As our society shifts toward becoming more digital and technology driven, cyber criminals are also becoming more sophisticated in their phishing schemes. The real estate industry has seen a steady increase in cyber-attacks as criminals attempt to gain access to company data. In this week’s blog we will be discussing the precautions outlined by the FBI and U.S. Department of Treasury’s FinCEN to prevent a cyber-attack within your organization.
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What is Ransomware?
Ransomware is a malicious software also known as malware that is designed to block access to a computer system or data. The information is often encrypted on the system so that the attacker can then extort the victim for ransom payments in exchange for decrypting the stolen information and restoring access to their computer systems and data. In some instances, in addition to the attack, the perpetrators will threaten to publish sensitive files and data belonging to the victim or the company. Ransomware can result in loss of sensitive and proprietary information which could have a devastating effect on your business or your clients if not handled properly.
What are Common Signs of Cyber Fraud?
Cyber fraud is the use of internet services such as email to gain access to information. Here are some signs of cyber fraud to be aware of:
- Requests via email asking for last-minute changes to the wiring information.
- Wire-transfer requests late in the day or after business hours.
- Several grammar or typographical errors or using language such as “Urgent”, “Secret” or “Confidential”
- If the customer’s instructions contain a different language, timing, amount or other information that differs from the previously verified transaction instructions.
When it comes to protecting your business from cyberattacks the details matter.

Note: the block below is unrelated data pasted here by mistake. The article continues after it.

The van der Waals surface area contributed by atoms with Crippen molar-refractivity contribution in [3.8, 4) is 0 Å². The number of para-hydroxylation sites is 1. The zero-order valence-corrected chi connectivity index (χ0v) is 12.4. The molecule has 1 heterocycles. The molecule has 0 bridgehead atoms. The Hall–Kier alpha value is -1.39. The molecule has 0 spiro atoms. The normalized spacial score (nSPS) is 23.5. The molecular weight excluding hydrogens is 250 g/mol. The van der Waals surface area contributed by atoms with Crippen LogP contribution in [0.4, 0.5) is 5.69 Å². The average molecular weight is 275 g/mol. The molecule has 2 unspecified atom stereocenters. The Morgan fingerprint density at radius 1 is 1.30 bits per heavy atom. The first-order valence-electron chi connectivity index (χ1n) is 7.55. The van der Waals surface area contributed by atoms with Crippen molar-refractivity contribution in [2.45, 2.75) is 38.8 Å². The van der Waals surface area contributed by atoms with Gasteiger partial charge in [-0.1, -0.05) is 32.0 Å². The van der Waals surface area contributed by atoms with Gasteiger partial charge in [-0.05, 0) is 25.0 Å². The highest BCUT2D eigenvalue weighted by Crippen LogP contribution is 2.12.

How to Protect Yourself and Your Business.
Prevention against cyber-attacks is relatively simple but it also requires you to be aware of small details and think carefully about preventative measures. Being overly cautious may sound time-consuming but all it takes it a simple mistake to lead to a very complex issue.
Here are some simple measures to take to ensure you and your business are kept safe:
- Do not share your online banking credentials with outside sources.
- Consider using a proprietary email account to conduct business. Compared to free services like Gmail or Yahoo, proprietary email accounts are more difficult to hack.
- If you need to send an email containing sensitive information, make sure to encrypt the email before doing so. It is recommended to not send messages containing your social security number, banking information or anything that could compromise your identity.
- When receiving wire and other disbursement instructions via email, be sure to confirm by telephone using a known or independently confirmed number. Do not use the phone number in the email as this could be a scam.
- Do not click on links or open attachments from email addresses that you do not recognize. Opening an attachment or clicking on a link could upload a virus onto your computer or the entire network.
- Communicate with your bank to determine how they will assist you or your company in the event of fraud. You should also monitor your accounts regularly for unauthorized transactions.
These tips are just a few of many precautions that you and your business should take to remain safe. As the world becomes more technologically driven, it is crucial that each member of your organization has the appropriate training, tools and resources to remain safe in the digital world. For more information on ransomware and cyber fraud, please refer to the U.S. Department of Treasury FinCEN Advisory.